CHICAGO (AP) — State Rep. Derrick Smith vowed Monday to clear his name and said he would not leave office, his first public comments since he was charged with bribery last month.
Smith, 48, officially pleaded not guilty in federal court Monday. The Chicago Democrat has been charged with accepting a bribe in exchange for using his influence to obtain a state grant for a day care center.
"I intend to fight these charges," Smith told reporters after the hearing. "I look forward to having the opportunity to clear my name."
Federal prosecutors allege Smith accepted a cash bribe from a campaign worker who was an undercover FBI informant. Smith thought he was taking the money for an official letter supporting a $50,000 grant request from a day care center that turned out to be fictitious and part of a sting, according to a criminal complaint.
Prosecutors say he faces up to 10 years in prison and a $250,000 fine. He is due in court May 16.
Smith won the Democratic nomination in Illinois' primary despite his arrest on March 13, days before the election. Since then, several state leaders, including Gov. Pat Quinn, have called for Smith to step down. Also, a special legislative committee is reviewing whether Smith should be removed from office.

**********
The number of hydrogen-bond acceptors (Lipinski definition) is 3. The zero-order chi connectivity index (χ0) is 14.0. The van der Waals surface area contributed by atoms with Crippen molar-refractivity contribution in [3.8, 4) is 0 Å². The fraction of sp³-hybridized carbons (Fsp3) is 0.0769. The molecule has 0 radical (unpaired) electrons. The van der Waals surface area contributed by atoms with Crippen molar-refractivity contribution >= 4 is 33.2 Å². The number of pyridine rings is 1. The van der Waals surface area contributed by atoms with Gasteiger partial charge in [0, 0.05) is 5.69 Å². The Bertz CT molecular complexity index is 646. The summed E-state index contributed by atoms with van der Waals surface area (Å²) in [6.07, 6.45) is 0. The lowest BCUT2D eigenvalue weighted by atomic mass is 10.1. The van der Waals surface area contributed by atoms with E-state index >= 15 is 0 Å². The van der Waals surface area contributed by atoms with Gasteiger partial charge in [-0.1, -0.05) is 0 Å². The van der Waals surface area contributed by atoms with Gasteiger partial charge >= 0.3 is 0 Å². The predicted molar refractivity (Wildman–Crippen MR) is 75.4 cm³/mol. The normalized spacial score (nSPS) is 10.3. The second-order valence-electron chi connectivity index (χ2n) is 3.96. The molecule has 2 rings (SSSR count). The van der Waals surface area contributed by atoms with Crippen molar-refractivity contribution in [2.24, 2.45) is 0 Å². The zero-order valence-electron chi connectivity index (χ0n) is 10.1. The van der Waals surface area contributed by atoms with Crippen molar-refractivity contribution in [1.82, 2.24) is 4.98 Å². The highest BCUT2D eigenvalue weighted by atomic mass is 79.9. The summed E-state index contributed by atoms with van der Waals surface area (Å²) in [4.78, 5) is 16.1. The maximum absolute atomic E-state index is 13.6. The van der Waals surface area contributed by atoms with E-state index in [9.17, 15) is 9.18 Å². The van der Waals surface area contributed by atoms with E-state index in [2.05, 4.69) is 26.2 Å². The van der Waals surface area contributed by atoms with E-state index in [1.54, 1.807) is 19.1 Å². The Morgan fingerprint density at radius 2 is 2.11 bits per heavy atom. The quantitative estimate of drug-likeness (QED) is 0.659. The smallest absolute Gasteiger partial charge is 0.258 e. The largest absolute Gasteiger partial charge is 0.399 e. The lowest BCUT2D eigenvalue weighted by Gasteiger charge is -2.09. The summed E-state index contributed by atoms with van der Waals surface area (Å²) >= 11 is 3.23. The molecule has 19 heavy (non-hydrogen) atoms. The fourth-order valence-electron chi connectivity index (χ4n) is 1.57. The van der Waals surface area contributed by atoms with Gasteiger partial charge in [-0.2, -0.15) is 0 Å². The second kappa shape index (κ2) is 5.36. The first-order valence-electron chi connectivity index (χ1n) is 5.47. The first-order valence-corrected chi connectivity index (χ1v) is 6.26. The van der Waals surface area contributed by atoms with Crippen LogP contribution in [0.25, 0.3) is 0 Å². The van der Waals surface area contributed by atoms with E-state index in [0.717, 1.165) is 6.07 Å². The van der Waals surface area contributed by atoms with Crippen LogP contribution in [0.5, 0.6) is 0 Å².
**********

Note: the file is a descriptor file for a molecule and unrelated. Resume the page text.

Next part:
But Smith said the people in his district voted for him after the arrest and he intended to remain in office.
"While I have been troubled to experience the shenanigans being played by the FBI to lean on people around me and to get them to say bad things about me, I would not cower," he said. "I intend to stand tall with my wife family friends, House colleagues and lawyers."
Smith declined to answer any questions.
His attorney, Victor Henderson, tried to poke holes in the government's case, calling the reputation of the confidential informant into question. He declined to name the informant but said the government hasn't been truthful about the person's reputation.
Henderson said more facts about the case would come out in the future that would prove the Smith is innocent.
U.S. attorney's office spokesman Randall Samborn declined to comment.
If the Illinois House investigating committee determines that discipline is warranted, the matter goes to another group that decides on penalties, including reprimand or expulsion. The House would have to approve punishment.